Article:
Construction Law/CHARGES LEVIED GENERALLY ON PREPARATION OF CONSTRUCTION CLAIMS
QUESTION: Dear Engr. Mohsen,
I am grateful, if you would provide me a clarification for the following too, for which I have not received satisfactory reply to date.
1. In this connection, one point I presume correct is, the Claim Consultant can never ensure, that his Claim will definitely be accepted by the Client. Therefore I think, he should clear this point to the Contractor at the beginning itself.
2. Irrespective of this fact, what should be his fair/acceptable charge, based on the value of the Claim he prepared ?
3.If it is a percentage of the value of the Claim, what is its percentage generally used in practice ?
4. Is there any other way of charging say, based on the time consumed in preparing the claim ?
ANSWER: Dear Basil
There are numerous ways to compute charges for preparation of Claims and each individual has its own formula. Once the invoiced amount is acceptable to the Client then its immaterial how you worked out your remuneration. It is correct that you can never ascertain before hand that your claim will be approved and your client(entity for which you are preparing the claim) will be paid; it is also very difficult to ascertain what amount is approved for payment.
Secondly, the amount you invoice for preparation of Claim totally depends on your payment arrangement with your client. You may work for him on a retainer-ship basis or man-hours basis or the percentage of Claim basis.
Even if you are working on percentage basis it is the mutual negotiation that decided the percentage that could range from 0.1% to 3% depending upon nature of the claim. Once the claim is approved by the "Engineer" you get 60% of your total payment and upon approval from "Employer" remain 40% is claimed; irrespective of the time of payment of Claim amount to your client because once the claim is approved by the Employer it becomes a legally accepted right of the contractor.
Engr. Mohsen Islam Khan, PMP
---------- FOLLOW-UP ----------
QUESTION: Thank you very much for the reply.
Please be good enough to clarify one more point.
Say our Claim Consultant says,
1.0 I am dead sure, my justifications in claiming are 100% correct.
2.0 Nevertheless, I can't assure it will be accepted by the Engineer, because his subordinate officers may not recommend it to the Engineer, since either they are not impartial or they do not accept my justifications due to some reason/s.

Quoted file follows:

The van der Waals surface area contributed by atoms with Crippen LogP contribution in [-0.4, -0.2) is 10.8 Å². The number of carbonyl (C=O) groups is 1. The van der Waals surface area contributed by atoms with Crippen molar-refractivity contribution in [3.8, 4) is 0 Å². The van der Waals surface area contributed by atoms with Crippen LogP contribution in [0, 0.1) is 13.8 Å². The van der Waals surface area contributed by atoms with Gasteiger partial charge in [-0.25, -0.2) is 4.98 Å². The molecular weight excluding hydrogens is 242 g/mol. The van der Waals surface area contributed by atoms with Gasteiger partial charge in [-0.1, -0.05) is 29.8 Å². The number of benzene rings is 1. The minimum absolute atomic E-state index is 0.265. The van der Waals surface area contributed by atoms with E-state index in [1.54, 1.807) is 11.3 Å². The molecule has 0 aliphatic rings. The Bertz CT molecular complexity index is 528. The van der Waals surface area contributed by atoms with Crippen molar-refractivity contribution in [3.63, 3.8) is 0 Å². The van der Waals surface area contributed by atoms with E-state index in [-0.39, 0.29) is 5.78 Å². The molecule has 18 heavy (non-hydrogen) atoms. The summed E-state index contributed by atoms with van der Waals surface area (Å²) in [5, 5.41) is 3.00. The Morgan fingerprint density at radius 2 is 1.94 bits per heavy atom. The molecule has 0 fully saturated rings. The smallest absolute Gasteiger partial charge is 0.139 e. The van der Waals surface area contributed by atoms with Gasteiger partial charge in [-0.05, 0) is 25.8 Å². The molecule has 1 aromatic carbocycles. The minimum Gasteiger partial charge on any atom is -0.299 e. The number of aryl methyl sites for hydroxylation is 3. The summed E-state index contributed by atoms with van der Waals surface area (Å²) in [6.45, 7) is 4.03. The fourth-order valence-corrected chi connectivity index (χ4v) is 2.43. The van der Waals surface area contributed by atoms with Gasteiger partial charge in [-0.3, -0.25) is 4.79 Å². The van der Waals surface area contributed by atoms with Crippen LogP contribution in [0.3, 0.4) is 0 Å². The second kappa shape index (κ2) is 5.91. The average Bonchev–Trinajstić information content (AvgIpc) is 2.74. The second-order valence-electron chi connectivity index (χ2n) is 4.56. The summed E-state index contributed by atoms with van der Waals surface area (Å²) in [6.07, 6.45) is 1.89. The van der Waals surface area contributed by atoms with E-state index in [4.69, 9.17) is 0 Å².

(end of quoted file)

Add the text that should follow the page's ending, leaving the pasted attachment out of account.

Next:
3.0 This same habit may lie with the Engineer too.
4.0 Anyway If I see this situation is not claimable, I will not accept the case.
5.0 If I accept the case to prepare an accurate claim, I should be paid as follows, whether it will be accepted or not by the Engineer.
5.1 A non-refundable payment of Rs.---.00, to study, whether the case is
claimable or not.
5.2 If I am sure it is claimable only, I would accept the assignment.
5.3 Then my total charge will be --% of the total amount of claim.
5.4 I should be paid an advance payment of Rs.----.00 before commencing work.
5.5 Balance to be paid in full, to submit the full claim, whether it will be
accepted or not by the Engineer.
The above is an actual situation.
Definitely, it is OK, if both parties agree.
May I kindly receive your impartial opinion on this.
Well the situation you have posed appears quite dubious.
1. The Claims consultant should (or may) say for EVERY CLAIM that it is 100% correct as his livelihood depends on his capability to transform even a non-claimable sum into a claimable amount.
2. Practically the "Engineer" and his staff are always tilting towards the Client because the Client is their pay master.You see, the Engineer's decision is only the first step even if the Engineer disregards your claim; it can still be a genuine & valid demand. Then the contractor transforms the claim into a dispute and invoke the dispute resolution mechanism. The claim consultant then should get his full payment once the matter is decided by DR Mechanism; irrespective of the fact that the payment of claim is released to Contractor or not.
3. The client has hired a claim consultant because he lacks the expertise in the matter thus he should not make the full payment to the claim consultant until the claim is approved & conceded by the Employer.
4. The process you have mentioned in Para 5 onward looks reasonable except I would pay the Claim Consultant in full; once any competent fora approves the Claim (Client, Engineer, Arbitrator, Mediator or Judge) and the payment will be made or adjusted on pro-rata basis in accordance with the approved amount of the Claim; which can be less than the original claim prepared by the consultant.
You should study "Construction Claims & Responses; Effective Writing & Presentation" by Andy Hewitt if you have keen interest in this area.
Thanks & Take Care.